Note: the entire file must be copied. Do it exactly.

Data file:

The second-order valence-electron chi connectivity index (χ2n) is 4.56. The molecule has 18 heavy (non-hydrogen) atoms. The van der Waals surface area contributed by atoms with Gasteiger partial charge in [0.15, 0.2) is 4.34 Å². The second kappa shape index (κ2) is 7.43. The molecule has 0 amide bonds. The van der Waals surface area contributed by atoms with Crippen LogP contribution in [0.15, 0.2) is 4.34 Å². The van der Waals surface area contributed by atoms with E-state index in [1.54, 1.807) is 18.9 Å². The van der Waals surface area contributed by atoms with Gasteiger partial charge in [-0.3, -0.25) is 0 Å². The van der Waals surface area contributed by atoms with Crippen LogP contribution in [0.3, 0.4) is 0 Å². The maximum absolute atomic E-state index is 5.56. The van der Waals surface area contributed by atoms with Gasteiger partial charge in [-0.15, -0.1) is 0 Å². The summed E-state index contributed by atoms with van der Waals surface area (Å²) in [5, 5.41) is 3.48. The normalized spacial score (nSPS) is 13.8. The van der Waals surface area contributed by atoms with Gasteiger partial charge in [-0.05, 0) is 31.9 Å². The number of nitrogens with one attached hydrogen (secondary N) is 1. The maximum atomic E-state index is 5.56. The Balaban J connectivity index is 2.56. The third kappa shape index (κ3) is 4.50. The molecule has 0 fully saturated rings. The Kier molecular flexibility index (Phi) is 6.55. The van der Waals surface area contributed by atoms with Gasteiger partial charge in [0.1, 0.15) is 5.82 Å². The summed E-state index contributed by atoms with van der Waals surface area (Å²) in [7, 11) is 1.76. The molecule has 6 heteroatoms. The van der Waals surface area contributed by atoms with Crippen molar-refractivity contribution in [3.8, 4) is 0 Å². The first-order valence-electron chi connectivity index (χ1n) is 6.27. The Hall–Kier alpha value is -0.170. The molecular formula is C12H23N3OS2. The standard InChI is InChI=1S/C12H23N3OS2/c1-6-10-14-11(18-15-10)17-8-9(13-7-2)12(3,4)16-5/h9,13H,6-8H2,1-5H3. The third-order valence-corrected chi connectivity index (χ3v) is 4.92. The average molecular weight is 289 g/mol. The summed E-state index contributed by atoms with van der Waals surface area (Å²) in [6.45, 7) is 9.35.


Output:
The second-order valence-electron chi connectivity index (χ2n) is 4.56. The molecule has 18 heavy (non-hydrogen) atoms. The van der Waals surface area contributed by atoms with Gasteiger partial charge in [0.15, 0.2) is 4.34 Å². The second kappa shape index (κ2) is 7.43. The molecule has 0 amide bonds. The van der Waals surface area contributed by atoms with Crippen LogP contribution in [0.15, 0.2) is 4.34 Å². The van der Waals surface area contributed by atoms with E-state index in [1.54, 1.807) is 18.9 Å². The van der Waals surface area contributed by atoms with Gasteiger partial charge in [-0.3, -0.25) is 0 Å². The van der Waals surface area contributed by atoms with Crippen LogP contribution in [0.3, 0.4) is 0 Å². The maximum absolute atomic E-state index is 5.56. The van der Waals surface area contributed by atoms with Gasteiger partial charge in [-0.15, -0.1) is 0 Å². The summed E-state index contributed by atoms with van der Waals surface area (Å²) in [5, 5.41) is 3.48. The normalized spacial score (nSPS) is 13.8. The van der Waals surface area contributed by atoms with Gasteiger partial charge in [-0.05, 0) is 31.9 Å². The number of nitrogens with one attached hydrogen (secondary N) is 1. The maximum atomic E-state index is 5.56. The Balaban J connectivity index is 2.56. The third kappa shape index (κ3) is 4.50. The molecule has 0 fully saturated rings. The Kier molecular flexibility index (Phi) is 6.55. The van der Waals surface area contributed by atoms with Gasteiger partial charge in [0.1, 0.15) is 5.82 Å². The summed E-state index contributed by atoms with van der Waals surface area (Å²) in [7, 11) is 1.76. The molecule has 6 heteroatoms. The van der Waals surface area contributed by atoms with Crippen molar-refractivity contribution in [3.8, 4) is 0 Å². The first-order valence-electron chi connectivity index (χ1n) is 6.27. The Hall–Kier alpha value is -0.170. The molecular formula is C12H23N3OS2. The standard InChI is InChI=1S/C12H23N3OS2/c1-6-10-14-11(18-15-10)17-8-9(13-7-2)12(3,4)16-5/h9,13H,6-8H2,1-5H3. The third-order valence-corrected chi connectivity index (χ3v) is 4.92. The average molecular weight is 289 g/mol. The summed E-state index contributed by atoms with van der Waals surface area (Å²) in [6.45, 7) is 9.35.